Interview: Shaw Expert David Staller Talks DEAR LIAR at Irish Repertory Theatre

Staller discusses stepping back on stage, his relationship with George Bernard Shaw's work, and more.

By: Apr. 24, 2023
Interview: Shaw Expert David Staller Talks DEAR LIAR at Irish Repertory Theatre
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Irish Repertory Theatre is presenting The Letter Series this month! For this two-part event, Irish Rep will present eight performances each of Dear Liar and Love Letters. Directed by Charlotte Moore, Dear Liar is adapted from the real-life missives between Mrs. Patrick Campbell and George Bernard Shaw, and stars Melissa Errico & David Staller. Performances runs April 25-30 on the Francis J. Greenburger Mainstage.

Next month (May 30- June 4), Matthew Broderick and Laura Benanti will appear in A.R. Gurney's Love Letters.

David Staller is the founder and artistic director of the Gingold Theatrical Group, which presents the performance series, Project Shaw. Staller is the first person ever to direct performances of all of Shaw's plays, and now in Dear Liar, he will be starring as the man himself.

BroadwayWorld spoke with Staller about starring in Dear Liar at Irish Repertory Theatre!


You last appeared at Irish Rep in their 2016 Gala, how does it feel to return to the Irish Rep Stage as part of The Letter Series?

Well, Charlotte and Ciaran are like family to me. We've collaborated many times over the years, with me both as a director and an actor. It has, however, been a dozen years since I last threw myself on stage as an actor and, were it not for the feeling of being embraced by people I love in a place of safety, I'd have run like mad in the other direction.

Along with some pals, we founded Gingold Theatrical Group in 2006 as an activist theatre company, devoted to championing human rights and free speech using the work and socio-political precepts of George Bernard Shaw as our guide and inspiration. While putting GTG together, I was actually in one of Shaw's plays (MRS. WARREN'S PROFESSION) at the Irish Rep. Our programming includes full off-Broadway productions, staged readings, a new play development series, NYC educational partnerships, discussion groups, and offers a research facility in our office! Getting to kick this play around with these folks is just a lark!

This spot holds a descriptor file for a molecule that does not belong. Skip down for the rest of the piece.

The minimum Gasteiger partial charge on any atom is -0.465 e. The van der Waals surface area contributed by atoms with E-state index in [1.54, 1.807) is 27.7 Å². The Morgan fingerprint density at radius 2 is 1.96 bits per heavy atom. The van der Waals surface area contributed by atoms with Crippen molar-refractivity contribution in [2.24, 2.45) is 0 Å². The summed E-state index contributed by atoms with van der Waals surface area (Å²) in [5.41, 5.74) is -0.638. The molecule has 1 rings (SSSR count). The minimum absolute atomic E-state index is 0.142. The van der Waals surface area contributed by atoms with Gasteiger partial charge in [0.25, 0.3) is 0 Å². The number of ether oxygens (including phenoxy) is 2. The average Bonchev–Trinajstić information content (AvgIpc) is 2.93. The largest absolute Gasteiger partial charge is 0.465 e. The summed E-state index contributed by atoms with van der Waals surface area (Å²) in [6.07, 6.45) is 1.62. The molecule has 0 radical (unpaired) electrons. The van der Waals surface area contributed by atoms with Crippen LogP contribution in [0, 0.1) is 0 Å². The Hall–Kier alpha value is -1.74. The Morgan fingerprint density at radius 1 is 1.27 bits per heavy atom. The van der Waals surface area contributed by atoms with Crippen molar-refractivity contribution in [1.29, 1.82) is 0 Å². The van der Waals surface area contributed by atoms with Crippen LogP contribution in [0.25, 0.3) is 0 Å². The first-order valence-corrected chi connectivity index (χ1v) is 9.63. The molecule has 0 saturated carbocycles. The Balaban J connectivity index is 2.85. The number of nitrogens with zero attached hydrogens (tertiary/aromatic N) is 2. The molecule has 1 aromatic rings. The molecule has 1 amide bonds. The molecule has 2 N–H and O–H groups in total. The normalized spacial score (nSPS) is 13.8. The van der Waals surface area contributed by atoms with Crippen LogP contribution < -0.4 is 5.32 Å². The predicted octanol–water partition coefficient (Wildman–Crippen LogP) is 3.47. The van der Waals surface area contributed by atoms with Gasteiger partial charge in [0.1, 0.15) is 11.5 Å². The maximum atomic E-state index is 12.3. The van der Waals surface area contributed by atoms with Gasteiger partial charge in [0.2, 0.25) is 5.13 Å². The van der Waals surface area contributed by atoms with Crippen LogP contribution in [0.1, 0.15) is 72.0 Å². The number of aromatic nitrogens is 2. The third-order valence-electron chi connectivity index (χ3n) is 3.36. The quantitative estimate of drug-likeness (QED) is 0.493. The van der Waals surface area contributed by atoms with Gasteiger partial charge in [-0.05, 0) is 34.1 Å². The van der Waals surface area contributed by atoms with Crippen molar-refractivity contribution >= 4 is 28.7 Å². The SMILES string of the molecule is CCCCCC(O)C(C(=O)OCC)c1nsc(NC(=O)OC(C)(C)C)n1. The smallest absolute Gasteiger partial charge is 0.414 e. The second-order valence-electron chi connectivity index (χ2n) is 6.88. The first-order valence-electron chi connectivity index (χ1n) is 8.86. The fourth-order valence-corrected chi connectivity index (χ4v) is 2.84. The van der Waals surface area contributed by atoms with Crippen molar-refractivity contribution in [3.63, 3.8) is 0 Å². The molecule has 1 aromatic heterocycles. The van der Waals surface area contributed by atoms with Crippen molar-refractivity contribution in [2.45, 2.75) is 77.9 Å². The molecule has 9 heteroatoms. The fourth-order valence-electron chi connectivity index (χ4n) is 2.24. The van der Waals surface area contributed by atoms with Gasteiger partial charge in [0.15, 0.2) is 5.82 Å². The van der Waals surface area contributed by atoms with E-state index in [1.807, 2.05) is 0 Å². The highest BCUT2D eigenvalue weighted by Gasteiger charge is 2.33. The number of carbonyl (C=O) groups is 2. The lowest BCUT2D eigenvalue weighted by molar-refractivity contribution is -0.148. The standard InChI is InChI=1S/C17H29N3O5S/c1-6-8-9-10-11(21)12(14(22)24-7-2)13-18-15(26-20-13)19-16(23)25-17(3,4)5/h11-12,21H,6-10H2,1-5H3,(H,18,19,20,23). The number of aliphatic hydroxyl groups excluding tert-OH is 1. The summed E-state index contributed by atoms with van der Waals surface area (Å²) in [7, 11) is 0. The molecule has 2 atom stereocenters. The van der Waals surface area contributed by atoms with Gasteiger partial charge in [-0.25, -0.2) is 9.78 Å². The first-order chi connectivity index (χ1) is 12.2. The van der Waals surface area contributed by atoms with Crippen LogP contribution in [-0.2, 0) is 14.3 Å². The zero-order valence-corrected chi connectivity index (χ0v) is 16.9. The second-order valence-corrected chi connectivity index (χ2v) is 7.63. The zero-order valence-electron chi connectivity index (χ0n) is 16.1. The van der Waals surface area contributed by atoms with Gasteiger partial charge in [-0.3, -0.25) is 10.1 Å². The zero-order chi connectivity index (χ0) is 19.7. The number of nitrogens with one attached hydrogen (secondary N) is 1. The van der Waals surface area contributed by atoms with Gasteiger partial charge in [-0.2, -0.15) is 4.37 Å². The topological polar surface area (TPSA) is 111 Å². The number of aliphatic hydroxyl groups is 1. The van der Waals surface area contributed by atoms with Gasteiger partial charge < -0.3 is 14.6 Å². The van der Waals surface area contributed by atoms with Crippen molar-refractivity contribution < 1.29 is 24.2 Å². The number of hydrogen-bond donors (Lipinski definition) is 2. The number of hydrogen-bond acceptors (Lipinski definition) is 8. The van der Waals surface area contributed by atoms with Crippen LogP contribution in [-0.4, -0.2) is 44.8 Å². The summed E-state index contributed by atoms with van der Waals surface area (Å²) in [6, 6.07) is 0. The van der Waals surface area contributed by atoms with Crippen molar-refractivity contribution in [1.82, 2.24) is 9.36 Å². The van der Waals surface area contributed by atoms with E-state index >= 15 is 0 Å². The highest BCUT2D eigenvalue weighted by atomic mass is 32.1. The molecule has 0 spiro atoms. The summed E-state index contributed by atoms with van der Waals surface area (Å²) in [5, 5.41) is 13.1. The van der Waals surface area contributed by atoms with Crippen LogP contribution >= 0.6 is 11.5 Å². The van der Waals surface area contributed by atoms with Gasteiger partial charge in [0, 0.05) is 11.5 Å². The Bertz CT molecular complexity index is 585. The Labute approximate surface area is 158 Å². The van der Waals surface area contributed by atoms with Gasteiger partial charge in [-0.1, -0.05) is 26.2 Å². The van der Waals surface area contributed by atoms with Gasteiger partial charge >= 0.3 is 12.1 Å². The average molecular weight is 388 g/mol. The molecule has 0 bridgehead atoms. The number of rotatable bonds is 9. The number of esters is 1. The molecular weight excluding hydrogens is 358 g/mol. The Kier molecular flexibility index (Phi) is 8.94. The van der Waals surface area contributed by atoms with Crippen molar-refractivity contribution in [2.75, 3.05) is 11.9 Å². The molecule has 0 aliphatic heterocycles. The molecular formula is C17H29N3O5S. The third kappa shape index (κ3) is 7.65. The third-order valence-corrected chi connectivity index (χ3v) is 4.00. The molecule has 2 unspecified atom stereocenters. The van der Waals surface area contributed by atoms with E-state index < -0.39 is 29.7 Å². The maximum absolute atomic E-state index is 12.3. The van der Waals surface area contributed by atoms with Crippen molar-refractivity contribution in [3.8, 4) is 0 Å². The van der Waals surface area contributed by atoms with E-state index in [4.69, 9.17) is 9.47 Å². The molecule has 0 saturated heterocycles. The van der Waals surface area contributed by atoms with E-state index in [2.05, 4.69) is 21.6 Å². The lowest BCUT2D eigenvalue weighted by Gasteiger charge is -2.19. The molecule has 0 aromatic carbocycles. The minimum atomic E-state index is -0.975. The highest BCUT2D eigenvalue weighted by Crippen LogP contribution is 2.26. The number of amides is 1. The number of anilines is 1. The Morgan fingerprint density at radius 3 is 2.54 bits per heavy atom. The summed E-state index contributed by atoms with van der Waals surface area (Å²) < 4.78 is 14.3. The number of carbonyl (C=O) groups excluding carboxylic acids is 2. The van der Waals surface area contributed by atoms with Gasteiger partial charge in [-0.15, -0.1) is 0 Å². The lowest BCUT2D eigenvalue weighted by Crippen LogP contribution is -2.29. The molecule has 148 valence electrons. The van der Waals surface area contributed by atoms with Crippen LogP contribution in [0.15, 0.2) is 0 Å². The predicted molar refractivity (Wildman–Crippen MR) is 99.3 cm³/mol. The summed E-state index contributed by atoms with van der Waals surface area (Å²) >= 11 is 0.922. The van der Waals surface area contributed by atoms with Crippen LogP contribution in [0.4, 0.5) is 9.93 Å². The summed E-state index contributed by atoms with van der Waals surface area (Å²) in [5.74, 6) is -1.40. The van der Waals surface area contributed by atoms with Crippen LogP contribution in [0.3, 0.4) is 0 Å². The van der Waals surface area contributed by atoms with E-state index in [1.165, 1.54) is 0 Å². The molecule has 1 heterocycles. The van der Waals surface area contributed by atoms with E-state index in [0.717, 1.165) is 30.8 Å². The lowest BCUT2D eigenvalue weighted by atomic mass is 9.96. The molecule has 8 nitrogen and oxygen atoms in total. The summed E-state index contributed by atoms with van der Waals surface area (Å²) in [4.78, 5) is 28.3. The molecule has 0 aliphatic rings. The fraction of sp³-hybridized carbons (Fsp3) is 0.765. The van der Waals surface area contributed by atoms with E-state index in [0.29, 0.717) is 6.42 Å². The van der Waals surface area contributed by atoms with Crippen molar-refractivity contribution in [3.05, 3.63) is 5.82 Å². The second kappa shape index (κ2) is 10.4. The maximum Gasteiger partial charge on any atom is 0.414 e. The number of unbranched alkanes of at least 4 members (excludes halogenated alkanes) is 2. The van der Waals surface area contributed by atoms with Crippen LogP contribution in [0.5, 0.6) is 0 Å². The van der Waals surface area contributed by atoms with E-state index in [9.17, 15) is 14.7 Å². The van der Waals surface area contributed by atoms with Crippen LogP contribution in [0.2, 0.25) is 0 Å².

You are starring in Dear Liar as George Bernard Shaw. You have an extensive knowledge of Shaw; how does it feel to now be embodying him in this play?

With the tacit understanding that I never met Mr. Shaw, nor has anyone reading this I should think, I'm no more embodying GBS than Ms. Streisand embodied Fanny Brice! The fun is serving his words in a manner that, I hope, humanizes a deeply emotional and surprisingly available man. I'll tell you a secret (and don't tell anyone), people have been asking me to present this play of letters for years! Personally, I've really never had any interest in seeing anyone pretend to be Shaw, nor see a play about him. Now in my dotage, I finally figured I've nothing to lose, and that (particularly with Melissa Errico, with whom I've worked plenty) I may as well give it a shot and see what it feels like, and to remain open to learning as much as I can from actually living in his words as an actor and where it take me as just a simple boy from Illinois.